Creativity's Workshop

Taming and Training Your Creativity to Write Abundantly

Why You Can Be More Creative With Less

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In a previous post we discussed how constraints can help your Creativity reach new heights. Since then we’ve come across a couple of real life examples to illustrate this principle.

Take to specifics like a hammer to a nailNail Down the Specifics

The first is this quote from composer Stephen Sondheim:

“If you ask me to write a song about the ocean, I’m stumped. But if you tell me to write a ballad about a woman in a red dress falling off her stool at three in the morning, I’m inspired.”

This is a brilliant example of how nailing down specifics can explode the situation’s potential. This is why (as an example) the more you know about your characters, the easier they are to write.

If they are wishy-washy, with vague background and nebulous motivations, then there are just too many possibilities. Your Creativity find his/herself stumped, like a rat in a lab experiment, surrounded by doors. Of course we know the cheese/story is behind one of these doors, but instead of starting somewhere and working our way through the options, we sit staring at the possibilities. Sensory overload!

So start choosing specifics, often the wackier the better. Give your character an embarrassing middle name – Goliath, Liverwurst, Gimblebot – and then describe the parent who gave it to him. Discover the food your character absolutely detests – plums, cream cheese, schnitzel – and then explain why. The more details you add, the more possibilities you’ll see.

As you learn and create the specifics of your character, that character will come to life inside your head. You’ll hear their voice, and they’ll take you on a journey.

That surge of inspiration and the glorious surprises which result all come from nailing down specifics. And trust me, details make the story.

Choose the Hard Road Out of Necessity

Our next quote is by Sally Porter, a very talented woman who wears so many hats in the writing and production of her movies that it’s almost impossible to list them all. The following comes from an interview about the movie Yes, which she wrote and directed. (I hasten to add that Jessica’s never seen the movie itself so this is not a review or recommendation, merely a quote.)

Guernica: What made you choose to do the dialogue in iambic pentameter, and—even more astonishing—in rhyme?

Sally Potter: It came out of necessity. The constraint of verse liberated a way of expressing ideas and feelings which are difficult in the different constraint of so-called normal or everyday speech.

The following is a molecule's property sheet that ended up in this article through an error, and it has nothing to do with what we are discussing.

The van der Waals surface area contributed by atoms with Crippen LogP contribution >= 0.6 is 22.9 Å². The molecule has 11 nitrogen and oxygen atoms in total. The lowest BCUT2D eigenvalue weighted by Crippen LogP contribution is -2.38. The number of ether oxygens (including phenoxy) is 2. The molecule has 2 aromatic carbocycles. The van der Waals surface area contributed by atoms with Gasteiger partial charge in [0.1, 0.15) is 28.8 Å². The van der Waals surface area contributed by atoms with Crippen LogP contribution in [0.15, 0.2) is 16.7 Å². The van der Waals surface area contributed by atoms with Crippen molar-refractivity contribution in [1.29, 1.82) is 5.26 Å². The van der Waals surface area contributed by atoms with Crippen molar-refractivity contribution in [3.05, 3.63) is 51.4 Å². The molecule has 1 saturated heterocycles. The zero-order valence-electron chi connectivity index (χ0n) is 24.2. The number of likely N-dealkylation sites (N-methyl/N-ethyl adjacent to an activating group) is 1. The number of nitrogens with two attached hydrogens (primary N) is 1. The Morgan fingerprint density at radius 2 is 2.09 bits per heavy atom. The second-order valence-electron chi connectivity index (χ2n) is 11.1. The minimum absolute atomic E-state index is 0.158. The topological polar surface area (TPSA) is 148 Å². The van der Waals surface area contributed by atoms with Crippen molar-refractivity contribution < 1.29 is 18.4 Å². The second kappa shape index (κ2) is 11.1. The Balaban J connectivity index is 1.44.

There’s something deliciously crazy about writing an entire movie script in iambic pentameter out of necessity.

What constraints are necessary for your project? Remember, it’s the details, the specifics, of your project which make it unique. Of course Creativities love working on ideas, but when we know we’re working on something truly different, something which will capture your unique view of the subject, then we get really excited!

So don’t avoid the hard constraints. Choose them, run with them, and create something extra special.

What constrants have you imposed on your Creativity?

For further reading on this topic, check out the article 3 Reasons Why Having Too Many Materials and Options Stunts Your Creativity at A Big Creative Yes.

Image Credit: Microsoft Clip Art

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4 thoughts on “Why You Can Be More Creative With Less

  1. This is interesting. I read an author’s article on developing characters. Among other things, she wrote about giving the characters physical attributes. She said if you give the character a limp, don’t just mention it casually. Put that character in situations where the limp reappears–repeatedly. I think that’s related to this. lol. I’ve never thought of defining the story, of getting to know the story as well as you know your characters. Hum, I think I know what you mean.

    • That’s a really great point. Sometimes we go to all the trouble of giving our characters defining characteristics and then forget them or allow them to fade into the background later on.

      Thanks for sharing. :)

  2. Jessica, that Stephen Sondheim quote is brilliant, I agree totally. Soon as we start applying a few limitations our creativity rises to the challenge and thrives.

    We think as artists we should have the ultimate freedom to create anything and not be penned in by any rules or limits. But too much freedom means nothing ever gets created. Like you said, start choosing specifics, and the character/story/song/poem/painting comes alive…

    Thanks for the link love too. :)

    Dan

    • Actually that reminds me of a quote from The Ode Less Travelled by Stephen Fry (which I was going to include in the post but forgot):

      “Indeed it is one of the paradoxes of art that structure, form and convention liberate the artist, whereas openness and complete freedom can be seen as a kind of tyranny. Mankind can live free in a society hemmed in by laws, but we have yet to find a historical example of mankind living free in lawless anarchy.”

      There is indeed such a thing as too much freedom.

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